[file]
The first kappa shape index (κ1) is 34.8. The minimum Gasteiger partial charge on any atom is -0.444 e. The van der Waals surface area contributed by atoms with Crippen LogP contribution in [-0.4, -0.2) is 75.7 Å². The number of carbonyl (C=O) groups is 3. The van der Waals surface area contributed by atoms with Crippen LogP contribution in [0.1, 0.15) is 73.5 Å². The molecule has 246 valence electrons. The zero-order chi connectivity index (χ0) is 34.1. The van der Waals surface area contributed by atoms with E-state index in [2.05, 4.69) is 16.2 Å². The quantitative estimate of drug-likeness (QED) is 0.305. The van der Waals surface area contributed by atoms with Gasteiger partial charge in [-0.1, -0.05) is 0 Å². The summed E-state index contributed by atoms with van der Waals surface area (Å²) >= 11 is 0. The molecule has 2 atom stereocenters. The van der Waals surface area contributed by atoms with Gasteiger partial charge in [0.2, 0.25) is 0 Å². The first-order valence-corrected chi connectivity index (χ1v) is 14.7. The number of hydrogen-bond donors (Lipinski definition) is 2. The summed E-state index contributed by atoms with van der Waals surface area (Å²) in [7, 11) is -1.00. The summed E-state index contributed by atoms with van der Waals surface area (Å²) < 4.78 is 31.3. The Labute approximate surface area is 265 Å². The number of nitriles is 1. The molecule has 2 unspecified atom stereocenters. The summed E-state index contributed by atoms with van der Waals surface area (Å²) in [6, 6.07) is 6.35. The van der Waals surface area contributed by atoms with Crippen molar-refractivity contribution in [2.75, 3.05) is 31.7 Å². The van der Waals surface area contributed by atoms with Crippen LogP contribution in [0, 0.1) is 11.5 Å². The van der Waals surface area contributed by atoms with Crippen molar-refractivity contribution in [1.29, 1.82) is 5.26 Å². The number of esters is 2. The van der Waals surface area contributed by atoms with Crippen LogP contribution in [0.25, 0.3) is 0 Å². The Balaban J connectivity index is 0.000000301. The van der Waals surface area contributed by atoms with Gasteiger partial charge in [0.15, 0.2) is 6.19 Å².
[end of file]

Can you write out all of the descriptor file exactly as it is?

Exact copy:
The first kappa shape index (κ1) is 34.8. The minimum Gasteiger partial charge on any atom is -0.444 e. The van der Waals surface area contributed by atoms with Crippen LogP contribution in [-0.4, -0.2) is 75.7 Å². The number of carbonyl (C=O) groups is 3. The van der Waals surface area contributed by atoms with Crippen LogP contribution in [0.1, 0.15) is 73.5 Å². The molecule has 246 valence electrons. The zero-order chi connectivity index (χ0) is 34.1. The van der Waals surface area contributed by atoms with E-state index in [2.05, 4.69) is 16.2 Å². The quantitative estimate of drug-likeness (QED) is 0.305. The van der Waals surface area contributed by atoms with Gasteiger partial charge in [-0.1, -0.05) is 0 Å². The summed E-state index contributed by atoms with van der Waals surface area (Å²) >= 11 is 0. The molecule has 2 atom stereocenters. The van der Waals surface area contributed by atoms with Gasteiger partial charge in [0.2, 0.25) is 0 Å². The first-order valence-corrected chi connectivity index (χ1v) is 14.7. The number of hydrogen-bond donors (Lipinski definition) is 2. The summed E-state index contributed by atoms with van der Waals surface area (Å²) in [7, 11) is -1.00. The summed E-state index contributed by atoms with van der Waals surface area (Å²) < 4.78 is 31.3. The Labute approximate surface area is 265 Å². The number of nitriles is 1. The molecule has 2 unspecified atom stereocenters. The summed E-state index contributed by atoms with van der Waals surface area (Å²) in [6, 6.07) is 6.35. The van der Waals surface area contributed by atoms with Crippen molar-refractivity contribution in [2.75, 3.05) is 31.7 Å². The van der Waals surface area contributed by atoms with Crippen LogP contribution in [0, 0.1) is 11.5 Å². The van der Waals surface area contributed by atoms with Crippen molar-refractivity contribution in [1.29, 1.82) is 5.26 Å². The number of esters is 2. The van der Waals surface area contributed by atoms with Crippen LogP contribution in [0.25, 0.3) is 0 Å². The Balaban J connectivity index is 0.000000301. The van der Waals surface area contributed by atoms with Gasteiger partial charge in [0.15, 0.2) is 6.19 Å².